Membrane-less photoelectrochemical cells: product separation by hydrodynamic control†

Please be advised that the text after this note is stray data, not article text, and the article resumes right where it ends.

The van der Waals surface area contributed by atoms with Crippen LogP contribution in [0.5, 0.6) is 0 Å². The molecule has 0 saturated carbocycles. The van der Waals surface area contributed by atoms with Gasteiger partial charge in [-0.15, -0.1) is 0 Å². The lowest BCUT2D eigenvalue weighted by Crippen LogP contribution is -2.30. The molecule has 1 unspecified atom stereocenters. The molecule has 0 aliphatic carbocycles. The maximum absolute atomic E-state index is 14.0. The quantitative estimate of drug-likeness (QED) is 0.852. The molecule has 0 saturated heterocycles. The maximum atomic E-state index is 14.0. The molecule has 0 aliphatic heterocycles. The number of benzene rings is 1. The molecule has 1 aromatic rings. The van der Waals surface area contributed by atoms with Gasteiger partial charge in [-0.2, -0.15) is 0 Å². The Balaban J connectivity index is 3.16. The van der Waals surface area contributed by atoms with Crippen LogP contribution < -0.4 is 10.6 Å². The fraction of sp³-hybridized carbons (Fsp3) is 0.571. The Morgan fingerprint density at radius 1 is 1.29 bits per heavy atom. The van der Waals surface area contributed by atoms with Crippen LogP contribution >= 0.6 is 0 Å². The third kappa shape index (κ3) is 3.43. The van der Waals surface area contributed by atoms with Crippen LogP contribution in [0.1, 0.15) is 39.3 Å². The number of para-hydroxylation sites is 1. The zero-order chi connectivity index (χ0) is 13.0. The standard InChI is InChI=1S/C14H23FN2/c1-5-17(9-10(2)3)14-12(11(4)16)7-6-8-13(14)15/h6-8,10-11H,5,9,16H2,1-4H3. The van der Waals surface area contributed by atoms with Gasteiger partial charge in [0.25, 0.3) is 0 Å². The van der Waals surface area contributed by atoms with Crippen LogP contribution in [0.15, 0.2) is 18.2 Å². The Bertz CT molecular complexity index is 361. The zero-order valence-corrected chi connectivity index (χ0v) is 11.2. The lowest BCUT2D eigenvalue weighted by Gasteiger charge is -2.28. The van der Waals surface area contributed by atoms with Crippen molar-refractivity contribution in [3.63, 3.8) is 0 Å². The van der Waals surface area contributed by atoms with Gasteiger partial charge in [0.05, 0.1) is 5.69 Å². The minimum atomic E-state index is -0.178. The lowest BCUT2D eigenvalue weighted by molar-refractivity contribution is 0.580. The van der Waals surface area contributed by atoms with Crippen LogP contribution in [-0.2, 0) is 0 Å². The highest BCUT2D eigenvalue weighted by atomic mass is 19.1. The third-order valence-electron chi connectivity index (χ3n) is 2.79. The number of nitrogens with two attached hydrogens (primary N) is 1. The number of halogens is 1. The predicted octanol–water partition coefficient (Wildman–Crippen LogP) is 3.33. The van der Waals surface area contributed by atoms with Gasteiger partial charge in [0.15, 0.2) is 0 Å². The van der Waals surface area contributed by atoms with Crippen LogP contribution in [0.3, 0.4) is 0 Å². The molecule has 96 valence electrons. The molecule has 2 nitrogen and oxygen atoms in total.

A key step in order to realise photo-electrochemical (PEC) water splitting to produce hydrogen sustainably, is reactor design. Good engineering will minimise energy losses (both optical and ohmic) due to reactor construction, whilst ensuring the H2 and O2 produced are separated, and this can subsequently relax the requirements on the photo-absorber material and/or electro-catalysts. In this paper we show that separation of the products through hydrodynamic flow alone would negate the need for the conventionally used membrane, which has an associated ohmic drop and cost. This is demonstrated to be possible using a ‘laminar flow between two parallel plates’ reactor design and AR/Pe and AR are found to be the two key dimensionless numbers that predict product cross-over (where AR, Pe are aspect ratio and Péclet number respectively). Supersaturation was used as an indicator of bubble formation, which disrupts the laminar flow required for separation and it is shown that by increasing the reactor pressure, higher current densities can be tolerated before supersaturation occurs. Removal of the dissolved hydrogen and oxygen from electrolyte is discussed. A multi-physics model, which employs an optical transfer matrix method, is used to validate the previous conclusions. Experimental data for hematite and Pt deposited on FTO was used as the anode and cathode respectively. Parasitic optical losses and efficiency improvement with stacking are shown for the example reactor configuration. Additionally, the concept of stacking this reactor design in order to absorb light in multiple passes is introduced. This approach relaxes a classical constraint on photo-absorber materials: large absorption length compared to small diffusion length of charge carriers in the semiconductor.